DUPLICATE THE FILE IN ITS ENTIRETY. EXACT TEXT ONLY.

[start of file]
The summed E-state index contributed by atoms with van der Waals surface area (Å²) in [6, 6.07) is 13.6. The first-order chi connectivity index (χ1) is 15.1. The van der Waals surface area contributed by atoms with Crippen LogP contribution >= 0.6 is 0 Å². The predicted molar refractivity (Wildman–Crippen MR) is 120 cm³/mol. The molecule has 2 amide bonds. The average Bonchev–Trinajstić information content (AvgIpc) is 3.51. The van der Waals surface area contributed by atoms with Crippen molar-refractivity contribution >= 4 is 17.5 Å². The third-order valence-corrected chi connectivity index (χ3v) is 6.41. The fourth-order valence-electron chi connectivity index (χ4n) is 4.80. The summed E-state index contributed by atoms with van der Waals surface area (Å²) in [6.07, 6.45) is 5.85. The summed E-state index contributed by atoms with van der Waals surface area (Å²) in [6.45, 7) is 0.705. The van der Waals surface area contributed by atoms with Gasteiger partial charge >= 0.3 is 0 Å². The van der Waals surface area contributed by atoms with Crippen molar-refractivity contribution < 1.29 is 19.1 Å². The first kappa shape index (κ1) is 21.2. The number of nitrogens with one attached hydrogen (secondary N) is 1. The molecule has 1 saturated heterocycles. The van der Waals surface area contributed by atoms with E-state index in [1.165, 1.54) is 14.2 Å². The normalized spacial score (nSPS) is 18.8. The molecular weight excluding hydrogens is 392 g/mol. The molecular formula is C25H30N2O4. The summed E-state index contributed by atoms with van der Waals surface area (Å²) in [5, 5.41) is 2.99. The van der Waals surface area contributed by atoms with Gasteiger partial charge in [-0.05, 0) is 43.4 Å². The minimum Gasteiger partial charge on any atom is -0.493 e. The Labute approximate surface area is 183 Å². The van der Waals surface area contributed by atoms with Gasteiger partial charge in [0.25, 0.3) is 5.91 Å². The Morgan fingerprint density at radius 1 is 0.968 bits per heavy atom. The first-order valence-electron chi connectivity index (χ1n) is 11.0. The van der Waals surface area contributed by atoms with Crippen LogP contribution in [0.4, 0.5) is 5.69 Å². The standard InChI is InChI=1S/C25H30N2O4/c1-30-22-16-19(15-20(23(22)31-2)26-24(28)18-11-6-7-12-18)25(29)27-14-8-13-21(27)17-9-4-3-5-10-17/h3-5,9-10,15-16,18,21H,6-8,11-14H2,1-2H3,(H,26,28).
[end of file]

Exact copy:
The summed E-state index contributed by atoms with van der Waals surface area (Å²) in [6, 6.07) is 13.6. The first-order chi connectivity index (χ1) is 15.1. The van der Waals surface area contributed by atoms with Crippen LogP contribution >= 0.6 is 0 Å². The predicted molar refractivity (Wildman–Crippen MR) is 120 cm³/mol. The molecule has 2 amide bonds. The average Bonchev–Trinajstić information content (AvgIpc) is 3.51. The van der Waals surface area contributed by atoms with Crippen molar-refractivity contribution >= 4 is 17.5 Å². The third-order valence-corrected chi connectivity index (χ3v) is 6.41. The fourth-order valence-electron chi connectivity index (χ4n) is 4.80. The summed E-state index contributed by atoms with van der Waals surface area (Å²) in [6.07, 6.45) is 5.85. The summed E-state index contributed by atoms with van der Waals surface area (Å²) in [6.45, 7) is 0.705. The van der Waals surface area contributed by atoms with Gasteiger partial charge >= 0.3 is 0 Å². The van der Waals surface area contributed by atoms with Crippen molar-refractivity contribution < 1.29 is 19.1 Å². The first kappa shape index (κ1) is 21.2. The number of nitrogens with one attached hydrogen (secondary N) is 1. The molecule has 1 saturated heterocycles. The van der Waals surface area contributed by atoms with E-state index in [1.165, 1.54) is 14.2 Å². The normalized spacial score (nSPS) is 18.8. The molecular weight excluding hydrogens is 392 g/mol. The molecular formula is C25H30N2O4. The summed E-state index contributed by atoms with van der Waals surface area (Å²) in [5, 5.41) is 2.99. The van der Waals surface area contributed by atoms with Gasteiger partial charge in [-0.05, 0) is 43.4 Å². The minimum Gasteiger partial charge on any atom is -0.493 e. The Labute approximate surface area is 183 Å². The van der Waals surface area contributed by atoms with Gasteiger partial charge in [0.25, 0.3) is 5.91 Å². The Morgan fingerprint density at radius 1 is 0.968 bits per heavy atom. The first-order valence-electron chi connectivity index (χ1n) is 11.0. The van der Waals surface area contributed by atoms with Crippen LogP contribution in [0.4, 0.5) is 5.69 Å². The standard InChI is InChI=1S/C25H30N2O4/c1-30-22-16-19(15-20(23(22)31-2)26-24(28)18-11-6-7-12-18)25(29)27-14-8-13-21(27)17-9-4-3-5-10-17/h3-5,9-10,15-16,18,21H,6-8,11-14H2,1-2H3,(H,26,28).